A rather large snake was recently spotted in Rock Cut State Park. In related news, I won't be going to Rock Cut for another 10 years. 

It did, however, make me wonder if said snake was poisonous or not. Not that it really matters to me. I avoid anything bigger than an earthworm like the plague, but I was wondering if we needed to be worried about being killed by a snakebite anytime soon around here.

Here's the bad news. Illinois has a lot of snakes. We have garter snakes, ringneck snakes, hognose snakes (these look especially gross), king snakes (very scary looking), water snakes (goodbye lake swimming), ribbon snakes, rat snakes, milk snakes, racer snakes, green snakes, and kirtland's snakes all in Illinois. The good news is that none of these snakes are poisonous but are still pretty gross looking.

Illinois IS the natural home of 4 types of venomous snakes. The silver lining here is that 3 of these are only found in southern Illinois, the Massasuaga rattlesnake is the only one you should find around here.

Keep in mind that this list only comprises what snakes you SHOULD find around here. No telling what some nutjob snake owner (sorry if I offended any snake owners, but... come on) accidentally released into the wild.

Let's take a look at the 4 venomous snakes you might run across in Illinois.

NOTE: All facts presented here are from Wikipedia. I'm WILDLY ignorant about snakes because they're literally the worst.

Copperhead

Copperheads occur in the southern one-third of Illinois and in the lower Illinois River valley.  Copperheads bite more people on average than any other U.S. species of snake. These guys give no heads up that they're going to bite. They must be big Nike fans since they "Just Do It." Venom is rarely fatal or causes any permanent damage, you just have to deal with the fact that a f@*$%ing snake just bit you.

Scale from 1-10 of how scared I am of this snake:10

Cottonmouth or Water Moccasin

Can we just address for a second how these two snakes basically have the same name? I've been confused by this more than once. Probably because I see nothing more than a devil serpent regardless of species, but I've always thought that was weird.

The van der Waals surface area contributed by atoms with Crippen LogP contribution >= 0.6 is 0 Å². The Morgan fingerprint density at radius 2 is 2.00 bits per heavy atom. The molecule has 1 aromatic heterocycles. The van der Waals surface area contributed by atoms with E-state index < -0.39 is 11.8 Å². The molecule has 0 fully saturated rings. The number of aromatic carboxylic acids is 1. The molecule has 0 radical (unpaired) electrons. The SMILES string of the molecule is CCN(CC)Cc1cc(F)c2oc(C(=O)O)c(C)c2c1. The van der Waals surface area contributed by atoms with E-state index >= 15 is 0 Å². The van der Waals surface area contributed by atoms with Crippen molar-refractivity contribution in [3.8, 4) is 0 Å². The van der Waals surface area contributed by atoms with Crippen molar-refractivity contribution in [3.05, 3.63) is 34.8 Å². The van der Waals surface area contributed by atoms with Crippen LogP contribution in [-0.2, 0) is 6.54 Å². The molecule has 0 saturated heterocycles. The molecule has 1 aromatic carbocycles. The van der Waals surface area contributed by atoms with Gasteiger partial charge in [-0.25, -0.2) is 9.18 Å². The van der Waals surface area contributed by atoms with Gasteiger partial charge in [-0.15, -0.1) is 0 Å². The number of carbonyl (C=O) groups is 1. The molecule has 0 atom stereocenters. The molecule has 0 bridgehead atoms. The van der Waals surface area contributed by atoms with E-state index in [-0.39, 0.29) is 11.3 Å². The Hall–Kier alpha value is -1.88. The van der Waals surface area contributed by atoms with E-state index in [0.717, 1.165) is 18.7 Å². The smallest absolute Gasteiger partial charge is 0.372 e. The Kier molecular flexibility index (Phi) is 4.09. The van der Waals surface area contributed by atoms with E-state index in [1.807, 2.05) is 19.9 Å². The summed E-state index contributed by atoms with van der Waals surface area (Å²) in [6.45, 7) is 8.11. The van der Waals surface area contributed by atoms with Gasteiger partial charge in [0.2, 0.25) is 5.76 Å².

Moving on.

The cottonmouth lives in swamps and wet bottomlands in southern Illinois. This guy can swim, which doesn't seem fair, it's like if there was a bear that could fly. They actually rarely bite people, which is actually pretty considerate.  They're going to give you a sign that they're ticked off, usually by coiling up and widely opening their mouth showing a white color that can be visually striking. Some people say visually striking, some say pants filling. A real tomato tomahto situation.

If you forgot to back off when this guy shows off his white mouth and he bites you, you have a little bit of a problem. While rarely fatal, you can get some permanent tissue and muscle damage. No thanks.

Scale from 1-10 of how scared I am of this snake: 14

Timber Rattler

These guys are getting a little closer to home. They are found throughout the lower quarter of the state but will travel up the river and hang out along the Mississippi on the bluffs, kind of like people who visit Galena.

Wikipedia is making these guys out to be pretty laid back despite being the third largest venomous snake in the US.  Maybe they know that with their rattler they can make anyone run the other way. Whatever the reason they don't bite very many people. If they do bite you, you're going to have a bad day. Bite symptoms include pain and swelling, nausea, vomiting, stomach cramping and diarrhea, and muscular spasms throughout the entire body.

Scale from 1-10 of how scared I am of this snake: 16

Massasauga Rattler

Here's the guy that you can actually find around here. You can find him all the way up into Ontario if you're into that sort of thing. You can find him in prairie wetlands and river floodplains.  He's also the only snake on here that I've never heard of. They must have good PR people, just putting out fires right and left.

Apparently the word "massasauga" in Ojibwa (Chippewa language) translates to "great river mouth." It probably translates to a fantastic cuss word but this is the story they're going to stick with.

Here's some good news. They're pretty small and don't have very big fangs. They can't bite you through clothing and even if they do they can't deliver too much venom. The bad news is that it's still a snake and gross. It all evens out folks.

Scale from 1-10 of how scared I am of this snake: 12 (10 + 2 points for being local)

Well there you go. All the poisonous snakes you need to worry about in Illinois. I need to go take a shower after this. Please watch the video below to make you feel a little better.